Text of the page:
Standing at the intersection this Monday afternoon, Damien Goodmon of the Citizen’s Campaign to Fix the Expo Line, Damien Newton of Los Angeles Streetsblog and Molly Gray of Intersections South L.A. watched the students cross in a mostly orderly fashion. The system of bells, lights and gates kept the students separate from the train when it slow-rolled into and out of the station.

As Metro prepares its weekend-long Expo party, reporters are highlighting the efforts of transit advocates to push the line forward for the last quarter of a century. Absent from the accolades is Goodmon, who has as much to do with the look of the Expo Line, especially at stations and crossings in South L.A. Where Fix Expo regularly lambasted elected officials, Metro, the Expo Construction Authority and anyone else that they felt dismissed their concerns about safety.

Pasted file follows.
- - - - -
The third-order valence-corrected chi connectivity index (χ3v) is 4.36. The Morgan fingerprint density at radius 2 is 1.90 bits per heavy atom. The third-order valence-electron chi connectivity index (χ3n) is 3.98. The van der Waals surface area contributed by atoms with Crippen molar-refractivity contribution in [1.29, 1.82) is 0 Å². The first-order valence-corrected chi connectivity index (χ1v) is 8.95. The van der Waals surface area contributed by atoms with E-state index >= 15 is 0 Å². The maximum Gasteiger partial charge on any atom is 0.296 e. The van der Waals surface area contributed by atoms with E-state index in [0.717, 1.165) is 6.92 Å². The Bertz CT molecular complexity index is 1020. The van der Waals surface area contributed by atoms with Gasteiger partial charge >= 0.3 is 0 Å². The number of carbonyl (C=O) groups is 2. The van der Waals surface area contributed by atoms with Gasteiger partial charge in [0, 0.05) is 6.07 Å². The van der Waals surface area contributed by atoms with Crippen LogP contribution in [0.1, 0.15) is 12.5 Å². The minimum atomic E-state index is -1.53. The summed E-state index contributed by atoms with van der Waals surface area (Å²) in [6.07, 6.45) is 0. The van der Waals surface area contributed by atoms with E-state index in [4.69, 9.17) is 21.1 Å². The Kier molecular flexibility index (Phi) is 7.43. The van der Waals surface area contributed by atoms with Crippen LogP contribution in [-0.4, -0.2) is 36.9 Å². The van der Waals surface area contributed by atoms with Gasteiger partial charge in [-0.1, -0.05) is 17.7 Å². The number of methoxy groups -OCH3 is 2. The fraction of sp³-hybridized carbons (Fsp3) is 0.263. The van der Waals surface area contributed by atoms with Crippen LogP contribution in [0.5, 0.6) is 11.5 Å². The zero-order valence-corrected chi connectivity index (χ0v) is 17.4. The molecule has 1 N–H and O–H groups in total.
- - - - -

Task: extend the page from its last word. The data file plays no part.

Goodmon isn’t looking for accolades — he doesn’t believe his work is done.

When asked about the station, and whether he was happy with it, Goodmon gave a complicated answer, “Absolutely not. But it’s hard not to claim victory when you see what they were going to do at this intersection and others … I want to believe the kids are safer than they would have been. Safe would have been grade separating it.”

Goodmon and Newton talked for almost an hour on Monday, but here are the highlights.

Metro begins tests for Expo Line, a controversial topic in South Los Angeles

Listen to an audio story by Annenberg Radio News story:


On Monday, Metro began testing its Expo Line tracks. A high-rail truck pulled an empty light-rail train to test side clearance and overhead.

image “This is just a slow walking speed type test,” said Jim Jasmin, Metro’s start-up manager. “When we get to an object, if it looks iffy, we’ll stop. We’ll move up slowly until we get to it and then check the measurements and go on.”

Jasmin and other safety officials wearing bright yellow vests with orange reflectors followed alongside the train.